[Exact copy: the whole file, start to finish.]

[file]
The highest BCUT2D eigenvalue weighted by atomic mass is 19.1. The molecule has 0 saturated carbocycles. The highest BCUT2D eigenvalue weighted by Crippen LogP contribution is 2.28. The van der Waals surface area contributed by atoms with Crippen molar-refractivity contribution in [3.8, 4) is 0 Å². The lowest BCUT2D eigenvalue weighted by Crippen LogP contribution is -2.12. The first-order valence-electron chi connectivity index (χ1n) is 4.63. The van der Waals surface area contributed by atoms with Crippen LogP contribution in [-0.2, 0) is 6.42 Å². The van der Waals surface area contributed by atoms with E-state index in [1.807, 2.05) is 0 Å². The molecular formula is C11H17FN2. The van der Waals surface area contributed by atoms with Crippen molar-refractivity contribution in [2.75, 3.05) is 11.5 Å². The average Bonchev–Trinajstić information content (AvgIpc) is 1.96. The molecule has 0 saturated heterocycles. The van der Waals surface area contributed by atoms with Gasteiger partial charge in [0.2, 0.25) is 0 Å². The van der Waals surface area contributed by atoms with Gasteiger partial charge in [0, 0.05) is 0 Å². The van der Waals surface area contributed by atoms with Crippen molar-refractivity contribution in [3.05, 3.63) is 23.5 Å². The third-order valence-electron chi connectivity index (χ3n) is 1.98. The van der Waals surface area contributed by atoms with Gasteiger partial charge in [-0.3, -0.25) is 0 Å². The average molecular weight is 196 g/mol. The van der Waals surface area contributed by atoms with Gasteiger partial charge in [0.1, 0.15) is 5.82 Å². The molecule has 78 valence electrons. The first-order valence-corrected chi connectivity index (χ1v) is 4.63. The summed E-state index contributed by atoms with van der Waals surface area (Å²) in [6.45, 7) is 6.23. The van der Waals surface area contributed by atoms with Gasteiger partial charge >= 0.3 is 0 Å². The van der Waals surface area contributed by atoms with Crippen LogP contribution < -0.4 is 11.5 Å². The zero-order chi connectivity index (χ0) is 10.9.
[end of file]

The highest BCUT2D eigenvalue weighted by atomic mass is 19.1. The molecule has 0 saturated carbocycles. The highest BCUT2D eigenvalue weighted by Crippen LogP contribution is 2.28. The van der Waals surface area contributed by atoms with Crippen molar-refractivity contribution in [3.8, 4) is 0 Å². The lowest BCUT2D eigenvalue weighted by Crippen LogP contribution is -2.12. The first-order valence-electron chi connectivity index (χ1n) is 4.63. The van der Waals surface area contributed by atoms with Crippen LogP contribution in [-0.2, 0) is 6.42 Å². The van der Waals surface area contributed by atoms with E-state index in [1.807, 2.05) is 0 Å². The molecular formula is C11H17FN2. The van der Waals surface area contributed by atoms with Crippen molar-refractivity contribution in [2.75, 3.05) is 11.5 Å². The average Bonchev–Trinajstić information content (AvgIpc) is 1.96. The molecule has 0 saturated heterocycles. The van der Waals surface area contributed by atoms with Gasteiger partial charge in [0.2, 0.25) is 0 Å². The van der Waals surface area contributed by atoms with Gasteiger partial charge in [0, 0.05) is 0 Å². The van der Waals surface area contributed by atoms with Crippen molar-refractivity contribution in [3.05, 3.63) is 23.5 Å². The third-order valence-electron chi connectivity index (χ3n) is 1.98. The van der Waals surface area contributed by atoms with Gasteiger partial charge in [-0.3, -0.25) is 0 Å². The average molecular weight is 196 g/mol. The van der Waals surface area contributed by atoms with Gasteiger partial charge in [0.1, 0.15) is 5.82 Å². The molecule has 78 valence electrons. The first-order valence-corrected chi connectivity index (χ1v) is 4.63. The summed E-state index contributed by atoms with van der Waals surface area (Å²) in [6.45, 7) is 6.23. The van der Waals surface area contributed by atoms with Gasteiger partial charge >= 0.3 is 0 Å². The van der Waals surface area contributed by atoms with Crippen LogP contribution < -0.4 is 11.5 Å². The zero-order chi connectivity index (χ0) is 10.9.